One major problem is that perchlorate is turning up in many unexpected places, including at military training and test ranges where rockets and missiles -- with their large quantities of solid propellants -- aren't believed to have been used. Some scientists believe other types of munitions that used tiny amounts of perchlorate may be the culprits. Many of the ordinary military ranges with perchlorate pollution lie on the outskirts of growing cities, in places that were once distant from civilian neighborhoods but now serve as watersheds and open space for sprawling suburban communities.

For example, though the Navy said no perchlorate was used at the firing range at the Marine Corps Air Station in El Toro, Calif., the chemical showed up in groundwater tests beneath a site considered for a public park, according to attorney Greg Hurley of the site's restoration advisory board. Likewise, in Bourne, Mass., on Cape Cod, a perchlorate plume that has shuttered half the town's wells emanated from the nearby Massachusetts Military Reserve, a training range for National Guard troops. And the plume that has curtailed 20% of the water supply of Aberdeen, Md., outside Washington D.C., began at Aberdeen Proving Ground, an Army training and munitions-test site. Representatives for the Army and National Guard acknowledge the perchlorate plumes originated from their ranges, and both services have assigned large teams of environmental experts to address the problem.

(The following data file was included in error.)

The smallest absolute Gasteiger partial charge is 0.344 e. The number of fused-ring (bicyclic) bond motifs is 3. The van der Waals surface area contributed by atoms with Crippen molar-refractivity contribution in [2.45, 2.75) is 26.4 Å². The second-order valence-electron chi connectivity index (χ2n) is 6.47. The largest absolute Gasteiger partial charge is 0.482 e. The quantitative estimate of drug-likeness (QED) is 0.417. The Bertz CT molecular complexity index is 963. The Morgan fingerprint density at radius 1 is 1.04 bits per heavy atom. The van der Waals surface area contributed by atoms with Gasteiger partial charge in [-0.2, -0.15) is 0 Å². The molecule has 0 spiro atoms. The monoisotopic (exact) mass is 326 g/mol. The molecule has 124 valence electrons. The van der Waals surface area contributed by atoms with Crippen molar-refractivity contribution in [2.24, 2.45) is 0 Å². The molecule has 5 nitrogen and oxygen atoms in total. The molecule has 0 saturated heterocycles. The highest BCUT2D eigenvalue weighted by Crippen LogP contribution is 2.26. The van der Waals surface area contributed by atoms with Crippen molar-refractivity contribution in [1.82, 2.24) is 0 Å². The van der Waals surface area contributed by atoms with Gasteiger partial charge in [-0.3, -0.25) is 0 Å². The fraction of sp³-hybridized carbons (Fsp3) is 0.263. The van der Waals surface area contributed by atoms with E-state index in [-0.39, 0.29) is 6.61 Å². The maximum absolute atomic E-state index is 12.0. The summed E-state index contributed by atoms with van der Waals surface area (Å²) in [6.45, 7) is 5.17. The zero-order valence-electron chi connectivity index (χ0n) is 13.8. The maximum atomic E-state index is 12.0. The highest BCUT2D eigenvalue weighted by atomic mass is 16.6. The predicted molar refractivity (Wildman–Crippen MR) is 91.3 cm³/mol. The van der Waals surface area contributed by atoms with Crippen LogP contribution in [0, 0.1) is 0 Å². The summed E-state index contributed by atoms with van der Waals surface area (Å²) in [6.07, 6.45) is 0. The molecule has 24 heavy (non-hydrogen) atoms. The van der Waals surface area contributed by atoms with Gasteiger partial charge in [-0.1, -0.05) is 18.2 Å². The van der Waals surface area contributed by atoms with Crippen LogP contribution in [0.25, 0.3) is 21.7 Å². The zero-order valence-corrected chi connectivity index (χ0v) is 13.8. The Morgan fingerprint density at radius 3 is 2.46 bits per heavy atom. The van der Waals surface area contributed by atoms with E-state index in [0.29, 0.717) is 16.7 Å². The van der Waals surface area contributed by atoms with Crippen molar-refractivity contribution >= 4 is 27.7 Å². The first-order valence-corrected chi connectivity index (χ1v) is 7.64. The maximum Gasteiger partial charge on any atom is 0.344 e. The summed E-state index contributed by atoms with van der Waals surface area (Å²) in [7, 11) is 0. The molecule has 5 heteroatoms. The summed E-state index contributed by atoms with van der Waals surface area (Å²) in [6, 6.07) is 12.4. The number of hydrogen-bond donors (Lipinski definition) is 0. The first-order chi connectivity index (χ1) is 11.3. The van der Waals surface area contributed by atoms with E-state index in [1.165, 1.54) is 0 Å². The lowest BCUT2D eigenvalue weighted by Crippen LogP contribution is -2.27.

"Perchlorate is throwing a wrench in the works all over," says Lenny Siegel, who runs the Center for Public Environmental Oversight, a nonprofit group in Mountain View, Calif., that works with communities on military cleanups. "They've only started looking for it recently, and as far as I know, everywhere they've looked, they've found it."